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BG Newsletter: Better Globe Forestry starts AgroEcology for small farmers

Good News from Kenya

Edited version of Better Globe Newsletter from October 2014 by CEO Rino Solberg

I returned from a recent Kenya trip, highly inspired by the many positive things going on there. First, we met with the Chairman of the KenGen Foundation (part of the biggest power company in Kenya) to discuss planting trees in schools and on their land. This will provide opportunities for locals to act as outgrowers* in terms of planting trees. It is an honor for Better Globe Forestry to have such a partnership with KenGen in Kenya, because the Government is also a shareholder in this Stock Exchange listed company.

* Contract farming, known as outgrower scheme in Eastern Africa, involves agricultural production being carried out on the basis of an agreement between the buyer and farm producers. Sometimes it involves the buyer specifying the quality required and the price, with the farmer agreeing to deliver at a future date.

University of Nairobi

Better Globe Forestry signed an MoU (Memorandum of Understanding) with the University of Nairobi for development of Mukau trees seedlings through In-vitro production. Students from this university will be doing some work for us in the field in our Kenyan tree plantations.

Our tree plantations have also been visited by students through a collaboration on tissue culture with Ghent University in Belgium. Recently Better Globe Forestry also conducted an interview with Mr. Bart Ouvry, Belgian Embassador in Kenya.

AgroEcology - The Better Globe Way

Mark the word above, because that is from now on what Better Globe Forestry is tuning into when planting trees and building communities in Africa. See what UN says about it;

"UN: only small farmers and Agroecology
can feed the world."

Better Globe's biggest challenge has always been acquiring enough land to establish our plantations, but with our new concept, we may never face this challenge again. In Africa, more and more companies from other countries are grabbing land and evicting people who have lived there for decades. Because of that, we have been looking for different ways to approach this important issue in a better and secure way. After almost 10 years of studying and understanding how land systems work in Africa, Better Globe has found the best system that will help poor farmers to eradicate poverty, which we call; AgroEcology - The Better Globe Way.

With the use of agroecology, we can speed up our tree planting drastically. We will train the outgrowers how to plant trees on their cleared land, which overall will save us a lot of time and resources. Better Globe Forestry has extended the known agroecology system, to also include topics as microfinance, carbon credits, shared ownership, repurchase agreements, private area supervisor, partnership agreements etc.

Agroecology is the study of ecological processes that operate in agricultural production systems. The prefix agro- refers to agriculture. Bringing ecological principles to bear in agroecosystems can suggest novel management approaches that would not otherwise be considered. The field of agroecology is not associated with any one particular method of farming, whether it be organic, integrated, or conventional; intensive or extensive.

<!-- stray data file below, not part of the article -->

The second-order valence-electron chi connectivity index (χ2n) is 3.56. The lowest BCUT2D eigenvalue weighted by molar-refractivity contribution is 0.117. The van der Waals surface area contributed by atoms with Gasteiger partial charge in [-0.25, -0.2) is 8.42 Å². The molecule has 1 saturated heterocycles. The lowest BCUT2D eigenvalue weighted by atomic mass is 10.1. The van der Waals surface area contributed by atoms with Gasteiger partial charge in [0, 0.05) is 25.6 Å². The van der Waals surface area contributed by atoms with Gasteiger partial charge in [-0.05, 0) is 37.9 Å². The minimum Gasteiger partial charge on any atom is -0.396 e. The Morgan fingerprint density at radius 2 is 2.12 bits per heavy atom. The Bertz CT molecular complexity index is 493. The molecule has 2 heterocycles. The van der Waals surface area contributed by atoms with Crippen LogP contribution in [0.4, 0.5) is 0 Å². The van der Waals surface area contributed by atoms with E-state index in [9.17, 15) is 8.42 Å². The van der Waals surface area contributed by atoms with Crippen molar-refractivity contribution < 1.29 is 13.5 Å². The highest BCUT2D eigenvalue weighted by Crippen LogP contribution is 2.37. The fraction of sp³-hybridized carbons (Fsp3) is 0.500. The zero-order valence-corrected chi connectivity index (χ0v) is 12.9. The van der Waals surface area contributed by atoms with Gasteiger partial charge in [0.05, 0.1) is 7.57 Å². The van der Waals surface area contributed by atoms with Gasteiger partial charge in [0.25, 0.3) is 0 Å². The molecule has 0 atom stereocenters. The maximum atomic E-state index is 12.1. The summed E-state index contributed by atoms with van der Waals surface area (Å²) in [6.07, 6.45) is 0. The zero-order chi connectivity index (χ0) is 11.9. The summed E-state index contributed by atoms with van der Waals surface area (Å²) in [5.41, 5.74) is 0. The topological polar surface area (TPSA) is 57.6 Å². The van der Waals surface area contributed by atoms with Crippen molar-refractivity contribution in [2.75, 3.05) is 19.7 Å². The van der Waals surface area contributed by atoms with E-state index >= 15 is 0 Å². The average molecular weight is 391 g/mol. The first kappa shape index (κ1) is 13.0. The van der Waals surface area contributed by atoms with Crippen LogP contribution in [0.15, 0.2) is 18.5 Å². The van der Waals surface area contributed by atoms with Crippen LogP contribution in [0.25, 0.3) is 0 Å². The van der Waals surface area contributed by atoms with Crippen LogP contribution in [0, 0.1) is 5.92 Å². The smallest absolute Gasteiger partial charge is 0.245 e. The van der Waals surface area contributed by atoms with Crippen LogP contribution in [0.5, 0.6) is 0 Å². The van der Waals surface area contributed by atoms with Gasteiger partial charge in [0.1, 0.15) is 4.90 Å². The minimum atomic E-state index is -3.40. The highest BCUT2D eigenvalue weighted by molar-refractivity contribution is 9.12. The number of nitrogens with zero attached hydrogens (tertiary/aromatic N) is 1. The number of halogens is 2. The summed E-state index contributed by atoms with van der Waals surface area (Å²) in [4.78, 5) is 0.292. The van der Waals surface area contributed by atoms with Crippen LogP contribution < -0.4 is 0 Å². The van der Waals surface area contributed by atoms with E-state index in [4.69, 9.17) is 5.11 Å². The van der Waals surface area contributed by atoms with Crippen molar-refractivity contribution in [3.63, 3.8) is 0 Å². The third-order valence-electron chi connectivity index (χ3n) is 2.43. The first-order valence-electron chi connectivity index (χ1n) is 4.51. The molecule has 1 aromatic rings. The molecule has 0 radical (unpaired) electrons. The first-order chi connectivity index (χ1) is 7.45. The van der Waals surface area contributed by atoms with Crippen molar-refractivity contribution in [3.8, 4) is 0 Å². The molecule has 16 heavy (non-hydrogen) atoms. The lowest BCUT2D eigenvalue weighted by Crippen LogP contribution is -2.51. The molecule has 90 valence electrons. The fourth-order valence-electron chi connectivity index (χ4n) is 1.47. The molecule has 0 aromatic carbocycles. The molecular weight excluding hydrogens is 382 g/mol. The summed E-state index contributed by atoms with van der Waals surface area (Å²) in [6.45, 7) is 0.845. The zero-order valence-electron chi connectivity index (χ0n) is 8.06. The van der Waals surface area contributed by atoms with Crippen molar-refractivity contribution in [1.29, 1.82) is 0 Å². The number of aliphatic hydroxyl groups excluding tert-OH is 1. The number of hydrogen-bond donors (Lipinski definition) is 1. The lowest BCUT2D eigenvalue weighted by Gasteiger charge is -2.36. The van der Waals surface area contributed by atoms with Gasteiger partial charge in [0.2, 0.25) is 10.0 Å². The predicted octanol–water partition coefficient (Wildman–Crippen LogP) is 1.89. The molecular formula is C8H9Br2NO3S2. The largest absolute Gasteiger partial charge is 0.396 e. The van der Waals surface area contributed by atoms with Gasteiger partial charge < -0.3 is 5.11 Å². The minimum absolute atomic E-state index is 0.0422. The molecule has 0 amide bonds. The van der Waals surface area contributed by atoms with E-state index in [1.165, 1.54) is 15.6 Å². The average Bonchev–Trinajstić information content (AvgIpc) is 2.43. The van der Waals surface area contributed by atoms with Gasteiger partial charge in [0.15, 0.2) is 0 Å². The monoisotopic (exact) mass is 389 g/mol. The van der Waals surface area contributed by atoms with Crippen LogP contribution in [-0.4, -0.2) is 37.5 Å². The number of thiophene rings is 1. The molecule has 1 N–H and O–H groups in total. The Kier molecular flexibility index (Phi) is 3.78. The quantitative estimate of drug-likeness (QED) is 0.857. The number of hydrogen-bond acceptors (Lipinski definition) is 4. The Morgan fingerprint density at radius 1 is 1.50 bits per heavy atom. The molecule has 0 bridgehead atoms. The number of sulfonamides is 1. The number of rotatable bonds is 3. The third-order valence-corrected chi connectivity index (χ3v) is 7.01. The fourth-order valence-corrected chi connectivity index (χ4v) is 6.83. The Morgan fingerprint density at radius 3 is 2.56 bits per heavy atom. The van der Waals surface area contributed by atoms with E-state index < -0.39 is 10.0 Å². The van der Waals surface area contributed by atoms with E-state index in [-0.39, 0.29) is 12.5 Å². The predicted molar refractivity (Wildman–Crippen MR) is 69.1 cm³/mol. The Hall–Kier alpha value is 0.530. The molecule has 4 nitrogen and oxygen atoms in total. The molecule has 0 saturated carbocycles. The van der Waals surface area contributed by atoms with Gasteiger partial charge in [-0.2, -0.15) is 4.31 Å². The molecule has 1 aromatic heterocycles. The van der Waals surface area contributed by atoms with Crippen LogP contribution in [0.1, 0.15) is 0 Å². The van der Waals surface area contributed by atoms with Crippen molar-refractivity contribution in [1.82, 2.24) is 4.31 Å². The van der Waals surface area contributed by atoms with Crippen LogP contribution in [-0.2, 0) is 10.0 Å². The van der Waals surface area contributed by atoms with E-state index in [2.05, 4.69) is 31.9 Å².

In our decision making, we have compiled the knowledge from all these areas:

  • How the Governments work with land issues
  • How the Government look at tree planting
  • How big development organizations work
  • How outgrowers systems work
  • How to secure sustainability with outgrowers
  • How tree planting work
  • How microfinance systems work
  • How poverty eradication work in Africa

With our new concept, outgrowers will be the mainstream business in the years to come, and Better Globe Forestry will be able to support thousands of families at a lot faster rate. The Kenyan Government's 2030 vision states that all farmers should have a minimum of 10% of their land as wood lot (covered by forest) to secure long-term sustainability and saving the environment, which is very timely for Better Globe's new approach.

ICRAF Investment Conference

Next June, our partner ICRAF (The World Agroforestry Center) will arrange to have an international "investment conference for sustainable agroforestry" in Kenya and I have been asked to be a main speaker at this conference, using Better Globe Forestry's approach as an example of how poverty eradication for small farmers can be done. Isn't THAT exciting?

Jean-Paul Deprins and Prof. George Chemining'wa showing a signed MoU

On the left; Jean-Paul Deprins, Managing Director of Better Globe Forestry, and on the right; Prof. George Chemining'wa, Chairman of the Plant Science & Crop Protection Department, Faculty of Agriculture, University of Nairobi, showing a signed MoU between the two parties.

Better Globe is here to stay; we have found a better way.

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Belgian Embassador in Kenya on Better Globe's Tree Planting Activities

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